and then the center. Works everytime. I'v used it in
South Texas and in the Dallas area.

    Bookmark   May 21, 2008 at 10:13AM
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I have a raised bed and have vidalia onions planted and just discovered that almost the entire area is nothing but ants. Can't do the hot water thing cause I don't want to ruin the plants. I also don't want to poison myself by using pesticides. I wonder what would happen if I just left them alone until I harvested the they destroy the plants themselves?

    Bookmark   May 21, 2008 at 10:34AM
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I heard Neil Sperry on the radio the other day & he said Green Light has a new organic fire ant killer that is safe to use in the vegetable garden. It sounds like Logic or something similar, ant birth control.

I've been using beneficial nematodes but can't tell it's working.

    Bookmark   May 21, 2008 at 11:01AM
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Personally I kind of like the aeration but I noticed some time ago that I never get a colony where there is coarse mulch. Perhaps because it's such a chore to move through the stuff.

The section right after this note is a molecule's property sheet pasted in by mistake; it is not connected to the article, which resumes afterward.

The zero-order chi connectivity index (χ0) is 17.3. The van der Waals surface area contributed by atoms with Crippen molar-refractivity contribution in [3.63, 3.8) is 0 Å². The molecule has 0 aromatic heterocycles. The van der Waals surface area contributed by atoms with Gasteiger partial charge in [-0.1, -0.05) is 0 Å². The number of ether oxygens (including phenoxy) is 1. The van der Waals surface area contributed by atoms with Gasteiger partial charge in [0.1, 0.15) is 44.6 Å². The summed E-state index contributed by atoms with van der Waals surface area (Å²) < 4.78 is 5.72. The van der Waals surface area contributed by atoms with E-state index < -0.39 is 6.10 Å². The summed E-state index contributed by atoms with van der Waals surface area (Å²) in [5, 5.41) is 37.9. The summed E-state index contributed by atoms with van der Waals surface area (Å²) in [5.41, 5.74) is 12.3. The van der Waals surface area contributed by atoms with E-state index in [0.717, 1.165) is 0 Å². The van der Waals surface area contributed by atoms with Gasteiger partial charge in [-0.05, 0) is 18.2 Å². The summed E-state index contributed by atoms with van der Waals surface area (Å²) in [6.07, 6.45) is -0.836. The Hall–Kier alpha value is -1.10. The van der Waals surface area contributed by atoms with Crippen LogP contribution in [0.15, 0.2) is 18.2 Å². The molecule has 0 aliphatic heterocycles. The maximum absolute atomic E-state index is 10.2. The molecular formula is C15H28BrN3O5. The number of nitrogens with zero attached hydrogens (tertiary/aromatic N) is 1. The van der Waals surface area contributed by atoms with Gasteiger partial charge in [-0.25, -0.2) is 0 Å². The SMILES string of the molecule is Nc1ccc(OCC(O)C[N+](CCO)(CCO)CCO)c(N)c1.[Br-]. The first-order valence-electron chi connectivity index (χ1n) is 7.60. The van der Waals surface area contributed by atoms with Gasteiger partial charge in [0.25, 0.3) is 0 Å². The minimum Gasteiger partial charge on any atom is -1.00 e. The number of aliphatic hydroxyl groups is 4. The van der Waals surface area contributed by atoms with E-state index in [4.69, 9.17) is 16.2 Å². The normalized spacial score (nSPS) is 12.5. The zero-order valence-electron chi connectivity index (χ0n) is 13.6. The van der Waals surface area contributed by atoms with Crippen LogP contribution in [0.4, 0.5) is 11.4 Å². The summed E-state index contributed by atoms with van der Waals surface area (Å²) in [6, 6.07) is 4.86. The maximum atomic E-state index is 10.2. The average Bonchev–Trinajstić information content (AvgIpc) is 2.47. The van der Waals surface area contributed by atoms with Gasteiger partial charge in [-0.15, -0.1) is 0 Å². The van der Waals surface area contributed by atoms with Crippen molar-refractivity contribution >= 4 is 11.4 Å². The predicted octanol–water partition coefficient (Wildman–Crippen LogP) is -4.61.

Bookmark   May 21, 2008 at 12:10PM
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O.K. I tried the white sugar bit on the massive ant bed I have under my onions in my raised bed. Yesterday just sprinkling the sugar on the bed brought them out in droves all over everything. Today they are much much more sluggish and much less of them than before. I am shocked because I thought I would just have fat ants.

1 Like    Bookmark   May 22, 2008 at 10:45AM
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Ann_in_Houston(z9 Houston)

I have had consistent good luck with the bait traps that you can buy in the grocery store. I've used Combat and Raid, and Ortho. You can put them wherever you see the ants. It doesn't have to be at the bed. They aren't marked on the package for outdoor use, but I've never had them fail in the outdoors or inside. The poison is contained, so it doesn't hurt your veggies and it kills the whole colony, in my experience. I also haven't noticed the mound just being moved over, either. Even if you have lots and lots of ants, you don't have to put some proportional number of them out, so it won't break the bank. The ants that visit the trap bring the bait to the queen, so it kills the whole mound. They aren't cheap, but they aren't prohibitively expensive if you don't have to use a ton of them.
They are also safe to use around dogs and cats, as there doesn't seem to be anything in them that draws pets to try to eat them.

    Bookmark   May 22, 2008 at 7:53PM